PROPERTY & CONSTRUCTION,dementia%20or%20severe%20memory%20problems,dementia%20or%20severe%20memory%20

Homes That Care

James Botterill, Director of HSSP Architects, highlights the importance of design in improving the health and wellbeing of people living with dementia.

When I started my career over 30 years ago, dementia was a condition that people rarely discussed openly. Today, 1 in 6 over 80-year-olds live with its devastating impact. Dementia, and how best to care for and fund those affected, is part of public and political debate. Supporting people that live with dementia is one of the greatest health and social care challenges of modern times. Around 225,000 people will be diagnosed with dementia this year – that’s one person every three minutes and at least one million will suffer with the terminal disease by 2025.

The care home market has grown significantly to keep pace with the demands of the UK’s ageing society. Yet, while it is estimated that 70% of care home residents now have dementia or similar challenges, the ‘standard’ building design has evolved little from early institutional architecture. Care homes with long corridors, open communal living and busy internal and external spaces are ill-equipped to support the physical, cognitive and sensory needs of people living with this condition.

In fact, evidence has shown that the environment in which care is delivered has an enormous influence on its effectiveness. It can also significantly improve quality of life for residents and offer benefits for families, friends and staff.

Here, we explore three aspects of architecture and design highlighted by the Department of Health in its study, Dementia-friendly Health and Social Care Environments, and see how it can be delivered in practice. We show h

A HOME FROM HOME The need for better design in care home provision spans

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further than a few cosmetic tweaks – it demands a fresh look at the concept and purpose of the whole living environment. Critically, we need to address the hangover of institutional design and incorporate the heart of the home within a safe and functional building.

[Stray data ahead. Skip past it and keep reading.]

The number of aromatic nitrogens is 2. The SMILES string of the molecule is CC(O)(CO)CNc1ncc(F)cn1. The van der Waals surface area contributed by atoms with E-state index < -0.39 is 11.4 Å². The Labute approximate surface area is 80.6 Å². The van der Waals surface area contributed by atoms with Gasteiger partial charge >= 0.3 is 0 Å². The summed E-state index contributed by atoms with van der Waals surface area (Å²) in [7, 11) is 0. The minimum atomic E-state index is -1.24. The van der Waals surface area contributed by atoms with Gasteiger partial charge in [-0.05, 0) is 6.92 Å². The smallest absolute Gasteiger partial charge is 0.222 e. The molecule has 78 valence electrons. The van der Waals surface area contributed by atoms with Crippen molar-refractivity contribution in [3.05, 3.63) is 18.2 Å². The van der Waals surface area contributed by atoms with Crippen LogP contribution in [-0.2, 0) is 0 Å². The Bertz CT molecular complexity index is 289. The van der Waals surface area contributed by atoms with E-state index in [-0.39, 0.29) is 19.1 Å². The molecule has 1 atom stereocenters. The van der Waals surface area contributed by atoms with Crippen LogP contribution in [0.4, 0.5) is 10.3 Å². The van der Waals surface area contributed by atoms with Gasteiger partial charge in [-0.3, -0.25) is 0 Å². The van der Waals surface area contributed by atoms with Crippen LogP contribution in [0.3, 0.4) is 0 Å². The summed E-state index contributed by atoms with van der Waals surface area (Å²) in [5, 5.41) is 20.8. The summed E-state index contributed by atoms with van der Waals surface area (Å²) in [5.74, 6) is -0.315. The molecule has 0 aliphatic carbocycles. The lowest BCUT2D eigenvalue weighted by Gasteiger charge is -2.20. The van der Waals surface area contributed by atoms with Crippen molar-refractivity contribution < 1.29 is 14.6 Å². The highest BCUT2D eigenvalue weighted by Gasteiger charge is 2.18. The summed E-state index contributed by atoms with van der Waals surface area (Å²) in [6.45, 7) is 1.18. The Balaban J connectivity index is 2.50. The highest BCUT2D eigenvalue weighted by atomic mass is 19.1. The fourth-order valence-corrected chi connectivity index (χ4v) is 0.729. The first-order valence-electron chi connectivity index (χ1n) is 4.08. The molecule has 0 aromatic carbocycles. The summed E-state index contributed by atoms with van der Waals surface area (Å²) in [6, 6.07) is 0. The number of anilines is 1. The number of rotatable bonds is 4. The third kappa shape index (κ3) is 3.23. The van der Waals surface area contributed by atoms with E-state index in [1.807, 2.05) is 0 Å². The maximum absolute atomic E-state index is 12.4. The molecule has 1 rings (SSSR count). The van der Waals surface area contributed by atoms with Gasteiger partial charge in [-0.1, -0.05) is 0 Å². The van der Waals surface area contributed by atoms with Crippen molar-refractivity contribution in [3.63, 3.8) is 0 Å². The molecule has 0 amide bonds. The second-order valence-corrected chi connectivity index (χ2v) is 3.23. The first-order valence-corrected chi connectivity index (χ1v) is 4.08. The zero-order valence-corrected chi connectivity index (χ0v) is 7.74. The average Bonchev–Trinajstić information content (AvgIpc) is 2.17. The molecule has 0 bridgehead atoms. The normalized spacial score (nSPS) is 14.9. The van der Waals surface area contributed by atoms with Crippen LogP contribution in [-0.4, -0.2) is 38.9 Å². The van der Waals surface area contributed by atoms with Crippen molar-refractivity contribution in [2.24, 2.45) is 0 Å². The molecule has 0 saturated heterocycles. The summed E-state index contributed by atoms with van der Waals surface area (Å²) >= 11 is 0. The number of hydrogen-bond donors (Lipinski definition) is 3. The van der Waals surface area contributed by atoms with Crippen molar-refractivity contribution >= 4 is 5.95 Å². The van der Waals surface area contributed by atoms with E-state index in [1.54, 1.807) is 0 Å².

Changing the layout within care homes can make enormous differences. Best practice design, in line with the 12 principles set out by the Department of Health, highlights the need to avoid busy and crowded areas, unidentifiable spaces, noise and clutter that add to feelings of confusion and anxiety. There is an emphasis on easing the transition through ‘comfort design’ and a ‘home-from-home’ feel.

Our interpretation of this guidance is to deconstruct the traditional institution into a cluster of six pods that form small, self-contained communities within the care facility. Breaking down the long corridors and noisy communal living, entertainment and dining areas in this structure reduces the scale of the accommodation, making it quieter and easier to navigate. People living with dementia can choose where they want to go and be more independent within a smaller, more accessible living space.

Overall, this familiar home-style layout helps people to transition into care and enhances quality of life thereaſter.


A connection to outdoor space, nature and natural light is especially important for residents’ mental and physical well- being. Plants, flowers, water and wildlife are all recognised for their contribution to therapy treatment by lowering stress, stimulating the senses and aiding relaxation, while access to

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